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interview with Dr.Erna Witoelar

IndonesiaCIA World Fact Book
Interview with Dr.Erna Witoelar,
Yuli Ismartono [time 29:30]

Dr. Erna Witoelar is the United Nations Special Ambassador for the Millennium Development Goals - better known as MDGs - for Asia and the Pacific.

Dr. Witoelar is no stranger to development issues, having begun her career in consumers and environmental activism, and grassroots politics. In 1999, President Abdurrahman Wahid appointed Dr. Witoelar as Minister for Human Settlements and Regional Development. Today she chairs several civil society organizations and currently serves as Co-Chair of the Partnership for Governance Reform in Indonesia.

Yuli Ismartono: Welcome to our program THE LEADERS, I'm Yuli Ismartono from AsiaViews. With us today in Jakarta, Indonesia is Ms. Erna Witoelar, the United Nations Special Ambassador to the Millennium Development Goals, or MDG in Asia and the Pacific. Ms Witoelar is no stranger to development issues, having begun her career in consumer and environmental activism and grass-roots politics. In 1999, Indonesian President Abdurrahman Wahid picked her as Minister for Human Settlements and Regional Development. Today she heads several civic society organizations and she is currently the chairperson of the Indonesian Biodiversity Foundation. She is also known as a founder of the Partnership for Governance Reform in Indonesia.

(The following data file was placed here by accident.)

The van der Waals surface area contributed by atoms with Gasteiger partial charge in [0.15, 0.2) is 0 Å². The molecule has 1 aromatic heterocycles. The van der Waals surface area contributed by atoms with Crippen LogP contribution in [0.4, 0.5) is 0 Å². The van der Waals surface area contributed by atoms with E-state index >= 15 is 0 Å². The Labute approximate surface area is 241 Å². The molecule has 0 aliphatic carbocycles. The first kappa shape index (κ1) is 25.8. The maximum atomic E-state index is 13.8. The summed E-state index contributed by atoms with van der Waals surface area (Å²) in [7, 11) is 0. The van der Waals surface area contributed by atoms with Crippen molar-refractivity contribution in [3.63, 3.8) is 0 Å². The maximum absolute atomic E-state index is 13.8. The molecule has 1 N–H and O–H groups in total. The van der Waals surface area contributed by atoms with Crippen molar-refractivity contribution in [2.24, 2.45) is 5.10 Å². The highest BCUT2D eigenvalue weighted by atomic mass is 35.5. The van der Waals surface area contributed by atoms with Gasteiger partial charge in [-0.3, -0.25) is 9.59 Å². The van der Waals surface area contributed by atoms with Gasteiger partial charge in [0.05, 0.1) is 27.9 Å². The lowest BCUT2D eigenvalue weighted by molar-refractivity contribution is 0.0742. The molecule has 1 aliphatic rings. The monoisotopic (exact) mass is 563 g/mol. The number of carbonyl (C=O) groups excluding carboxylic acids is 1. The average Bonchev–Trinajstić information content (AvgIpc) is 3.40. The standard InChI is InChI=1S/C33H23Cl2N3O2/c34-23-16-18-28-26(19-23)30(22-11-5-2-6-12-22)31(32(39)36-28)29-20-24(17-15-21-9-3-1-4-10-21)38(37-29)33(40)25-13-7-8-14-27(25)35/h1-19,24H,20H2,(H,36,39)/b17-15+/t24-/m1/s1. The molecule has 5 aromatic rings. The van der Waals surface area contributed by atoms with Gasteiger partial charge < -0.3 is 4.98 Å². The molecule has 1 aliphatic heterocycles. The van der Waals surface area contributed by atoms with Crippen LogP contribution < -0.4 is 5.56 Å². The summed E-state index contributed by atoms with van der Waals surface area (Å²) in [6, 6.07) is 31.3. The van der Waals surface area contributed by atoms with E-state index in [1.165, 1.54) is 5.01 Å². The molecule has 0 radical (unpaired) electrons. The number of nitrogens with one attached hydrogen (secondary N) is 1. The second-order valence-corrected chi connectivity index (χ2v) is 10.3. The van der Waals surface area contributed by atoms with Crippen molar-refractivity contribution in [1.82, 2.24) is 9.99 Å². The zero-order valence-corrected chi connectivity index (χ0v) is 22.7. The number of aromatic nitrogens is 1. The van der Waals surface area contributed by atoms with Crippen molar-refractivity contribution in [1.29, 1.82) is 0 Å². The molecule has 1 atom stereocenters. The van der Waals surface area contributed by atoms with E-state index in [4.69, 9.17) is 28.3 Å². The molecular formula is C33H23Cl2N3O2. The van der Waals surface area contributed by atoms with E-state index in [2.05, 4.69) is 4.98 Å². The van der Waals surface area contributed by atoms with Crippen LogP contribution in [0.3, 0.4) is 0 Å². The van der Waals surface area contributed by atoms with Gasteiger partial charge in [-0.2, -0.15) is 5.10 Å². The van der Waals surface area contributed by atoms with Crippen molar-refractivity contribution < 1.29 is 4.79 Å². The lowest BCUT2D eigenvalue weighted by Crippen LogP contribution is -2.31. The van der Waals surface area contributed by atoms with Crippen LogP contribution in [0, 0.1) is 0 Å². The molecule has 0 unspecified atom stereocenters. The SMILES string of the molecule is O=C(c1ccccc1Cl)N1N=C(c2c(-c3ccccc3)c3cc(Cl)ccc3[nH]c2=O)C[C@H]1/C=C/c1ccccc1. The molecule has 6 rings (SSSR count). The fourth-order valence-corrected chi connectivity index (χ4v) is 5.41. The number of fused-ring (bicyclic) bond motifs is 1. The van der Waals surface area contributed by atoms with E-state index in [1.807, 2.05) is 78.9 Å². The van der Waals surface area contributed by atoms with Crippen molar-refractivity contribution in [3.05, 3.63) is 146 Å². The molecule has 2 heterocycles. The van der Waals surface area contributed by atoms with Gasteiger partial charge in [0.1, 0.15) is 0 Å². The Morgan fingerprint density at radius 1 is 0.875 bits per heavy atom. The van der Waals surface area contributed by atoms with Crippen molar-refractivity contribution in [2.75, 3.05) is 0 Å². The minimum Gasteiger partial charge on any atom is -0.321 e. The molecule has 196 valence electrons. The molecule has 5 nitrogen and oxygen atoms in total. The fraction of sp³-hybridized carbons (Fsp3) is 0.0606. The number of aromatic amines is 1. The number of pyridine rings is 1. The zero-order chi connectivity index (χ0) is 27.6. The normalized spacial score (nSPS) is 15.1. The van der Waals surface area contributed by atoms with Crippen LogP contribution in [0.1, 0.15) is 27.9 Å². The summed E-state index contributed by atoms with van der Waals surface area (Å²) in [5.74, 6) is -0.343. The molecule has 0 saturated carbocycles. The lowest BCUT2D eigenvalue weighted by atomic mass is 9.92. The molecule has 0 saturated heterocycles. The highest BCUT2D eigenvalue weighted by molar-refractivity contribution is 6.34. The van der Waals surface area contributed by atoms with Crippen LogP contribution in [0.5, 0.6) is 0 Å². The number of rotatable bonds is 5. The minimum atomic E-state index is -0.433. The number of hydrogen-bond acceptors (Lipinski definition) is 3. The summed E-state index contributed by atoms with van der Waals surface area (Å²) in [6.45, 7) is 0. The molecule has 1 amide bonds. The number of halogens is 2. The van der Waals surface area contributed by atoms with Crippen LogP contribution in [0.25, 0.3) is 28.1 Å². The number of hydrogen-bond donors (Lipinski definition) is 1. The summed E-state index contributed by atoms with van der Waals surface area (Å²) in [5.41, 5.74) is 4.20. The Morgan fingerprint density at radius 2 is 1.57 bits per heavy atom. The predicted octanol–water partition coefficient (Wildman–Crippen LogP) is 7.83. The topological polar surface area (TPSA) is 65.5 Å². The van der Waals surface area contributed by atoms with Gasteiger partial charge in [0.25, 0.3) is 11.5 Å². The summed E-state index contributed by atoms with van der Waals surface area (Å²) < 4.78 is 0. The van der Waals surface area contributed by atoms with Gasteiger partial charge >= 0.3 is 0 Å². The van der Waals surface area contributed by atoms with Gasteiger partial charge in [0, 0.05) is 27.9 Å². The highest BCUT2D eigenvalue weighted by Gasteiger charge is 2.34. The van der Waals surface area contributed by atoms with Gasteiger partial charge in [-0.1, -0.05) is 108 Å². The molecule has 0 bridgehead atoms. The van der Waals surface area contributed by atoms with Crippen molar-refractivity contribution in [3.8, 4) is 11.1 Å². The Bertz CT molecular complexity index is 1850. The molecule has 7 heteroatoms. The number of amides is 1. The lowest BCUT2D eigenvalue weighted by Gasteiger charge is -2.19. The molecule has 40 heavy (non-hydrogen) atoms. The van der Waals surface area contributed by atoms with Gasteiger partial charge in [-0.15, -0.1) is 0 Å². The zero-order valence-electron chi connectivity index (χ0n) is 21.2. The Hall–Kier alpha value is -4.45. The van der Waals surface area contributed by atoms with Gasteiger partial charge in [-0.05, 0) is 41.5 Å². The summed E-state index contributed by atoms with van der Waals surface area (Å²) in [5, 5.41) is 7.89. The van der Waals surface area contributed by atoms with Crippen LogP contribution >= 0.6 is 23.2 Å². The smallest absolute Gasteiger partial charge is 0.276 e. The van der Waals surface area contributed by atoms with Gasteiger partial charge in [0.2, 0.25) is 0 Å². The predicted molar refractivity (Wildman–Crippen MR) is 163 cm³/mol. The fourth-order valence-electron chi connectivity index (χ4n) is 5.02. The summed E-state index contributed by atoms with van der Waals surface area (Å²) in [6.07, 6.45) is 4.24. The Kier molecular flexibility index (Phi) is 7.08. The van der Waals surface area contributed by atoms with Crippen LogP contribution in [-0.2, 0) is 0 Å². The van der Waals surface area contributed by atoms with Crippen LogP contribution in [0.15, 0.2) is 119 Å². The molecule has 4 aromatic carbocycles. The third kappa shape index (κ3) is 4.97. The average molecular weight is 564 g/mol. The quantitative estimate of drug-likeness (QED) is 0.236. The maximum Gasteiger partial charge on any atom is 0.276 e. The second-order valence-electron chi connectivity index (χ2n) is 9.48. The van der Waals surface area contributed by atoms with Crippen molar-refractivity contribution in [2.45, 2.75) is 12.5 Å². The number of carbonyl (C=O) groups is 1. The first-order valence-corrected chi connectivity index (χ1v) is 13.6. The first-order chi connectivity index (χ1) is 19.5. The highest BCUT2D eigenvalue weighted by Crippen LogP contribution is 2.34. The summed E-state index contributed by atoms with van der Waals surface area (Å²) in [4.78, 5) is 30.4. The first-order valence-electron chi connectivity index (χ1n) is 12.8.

Ms. Witoelar, thank you for being with us, tell me, what is the Millennium Development Goals, how relevant is it to Asia, and what's different from other initiatives in the past.

Wit: The Millennium Development Goals are a set of goals agreed by governments from the United Nation member countries at the millennium summit in the years 2000.At the time they signed the millennium declaration and agreed to eradicate poverty to open more access on education for children, cut drastically children and maternal mortality, reverse the trend of HIV/AIDS, malaria and TB, also to provide a better environment for the poor in slum areas, access to water. So in short, it's a pledge to make the world a better, to make a better world for living, and get rid of poverty.

YI: What's the difference between this program and other programs in the past?

Wit: This is an accumulation of previous UN summit results and this is the culmination of that, where then all these goals are seen in an interdependent and interlinkage, so that achieving one goal can also be the entry point for achieving other goals. So the difference is now it's more holistic in approach, it has a time-bound target, with also concrete measurable targets.

YI: Even from a global point of view it seems colossal, it seems ambitious. Do you have priorities?